With 'Midnight Mass,' Mike Flanagan Is Creating a Stephen King Shared Universe of His Own

After wrapping up The Haunting of Bly Manor—a sequel season to Netflix's The Haunting of Hill House—Mike Flanagan will start work on a new series for Netflix, which has an eerie connection to the horror director's previous movies.

On Saturday, Flanagan shared on social media that he would soon start working on his follow-up to Bly Manor: an original project for Netflix called Midnight Mass (unrelated to the Vertigo comic series with a similar title).

"The Haunting of Bly Manor" will premiere on Netflix in 2020. Netflix

"2020 is already shaping up to be pretty damn busy," Flanagan tweeted from the Los Angeles International Airport, en route to Vancouver. "Can't wait to show y'all what we're up to."

Heading back to Vancouver to finish THE HAUNTING OF BLY MANOR, and to start MIDNIGHT MASS. 2020 is already shaping up to be pretty damn busy... can’t wait to show y’all what we’re up to.

— Mike Flanagan (@flanaganfilm) January 4, 2020

According to Deadline, who first revealed Midnight Mass in July, the series takes place in an isolated island community, plagued by "frightening omens" and miracles after the arrival of a "charismatic, mysterious young priest." Flanagan will direct all seven episodes of the series.

In response to questions following his announced return to Vancouver, where Flanagan will finish The Haunting of Bly Manor before turning to Midnight Mass, the horror director revealed that his upcoming series isn't entirely standalone, but is instead connected to at least two of his previous movies: Hush and Gerald's Game.

The very same

— Mike Flanagan (@flanaganfilm) January 4, 2020

In Hush, released to Netflix in 2016, a masked killer traps author Maddie Young (Kate Siegel), laying siege to her remote forest home. Before she is under attack, we learn a little about Maddie's book, Midnight Mass, when another character returns a borrowed copy.

There's not a lot of specific detail to be gleaned from the brief look at the fictional book of fiction, though on the back cover fragments of a description are visible: "But the 512 souls on sleepy Crocket... church put Riley face to face with a terrifying secret."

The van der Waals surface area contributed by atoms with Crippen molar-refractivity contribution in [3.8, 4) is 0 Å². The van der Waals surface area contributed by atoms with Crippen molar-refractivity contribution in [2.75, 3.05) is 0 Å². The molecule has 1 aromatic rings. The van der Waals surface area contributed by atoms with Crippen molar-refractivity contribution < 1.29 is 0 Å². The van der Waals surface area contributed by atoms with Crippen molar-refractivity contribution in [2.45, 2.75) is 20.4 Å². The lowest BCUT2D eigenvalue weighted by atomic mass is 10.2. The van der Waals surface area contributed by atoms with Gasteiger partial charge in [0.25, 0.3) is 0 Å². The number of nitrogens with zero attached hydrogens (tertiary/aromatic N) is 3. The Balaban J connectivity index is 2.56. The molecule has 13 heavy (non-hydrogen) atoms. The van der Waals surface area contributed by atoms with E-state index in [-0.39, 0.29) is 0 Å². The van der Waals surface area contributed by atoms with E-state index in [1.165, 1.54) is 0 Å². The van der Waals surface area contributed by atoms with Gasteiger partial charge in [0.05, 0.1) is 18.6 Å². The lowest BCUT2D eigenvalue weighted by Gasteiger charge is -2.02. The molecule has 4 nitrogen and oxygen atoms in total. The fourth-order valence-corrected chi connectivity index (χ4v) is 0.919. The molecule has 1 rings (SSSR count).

The back cover of Midnight Mass also features quotes from fake critics, including Flanagan's longtime producing partner Trevor Macy, who is quoted describing Midnight Mass as "absolutely spine tingling." The cover also indicates Midnight Mass received "international critical acclaim."

The same hardcover edition of Midnight Mass also had a cameo appearance in Flanagan's 2017 Stephen King adaptation for Netflix, Gerald's Game.

'Midnight Mass' in 'Gerald's Game.' Netflix

While Maddie Young's bestselling novel making a cameo appearance in Gerald's Game can be thought of as an easter egg or inside joke, the coming "adaptation" of Flanagan's book-within-a-movie suggests something closer to the kind of shared universe King created with his novels.

In both Gerald's Game and his most recent movie, The Shining sequel Doctor Sleep, Flanagan has repeatedly referenced the larger King universe, outside of the immediate story. In Gerald's Game, there are narrative connections to both King's novel Dolores Claiborne and The Dark Tower series (and also to Flanagan's 2013 horror movie Oculus).

As the titular Gerald says (after he has died), alluding to the six forces, or beams, holding up the Dark Tower—the nexus of all creation in King's novels—"All things serve the Beam."

Doctor Sleep was even more replete with references to The Dark Tower series, which not only connects many of King's other stories across its eight novels, but also features King himself as a character. The similarly metatextual nature of Midnight Mass—a real Netflix series "authored" by a fictional character from a Netflix movie—suggests Flanagan is applying similar logic to his own work, leaving behind connections as a form of authorial signature, and creating a shared universe of his own.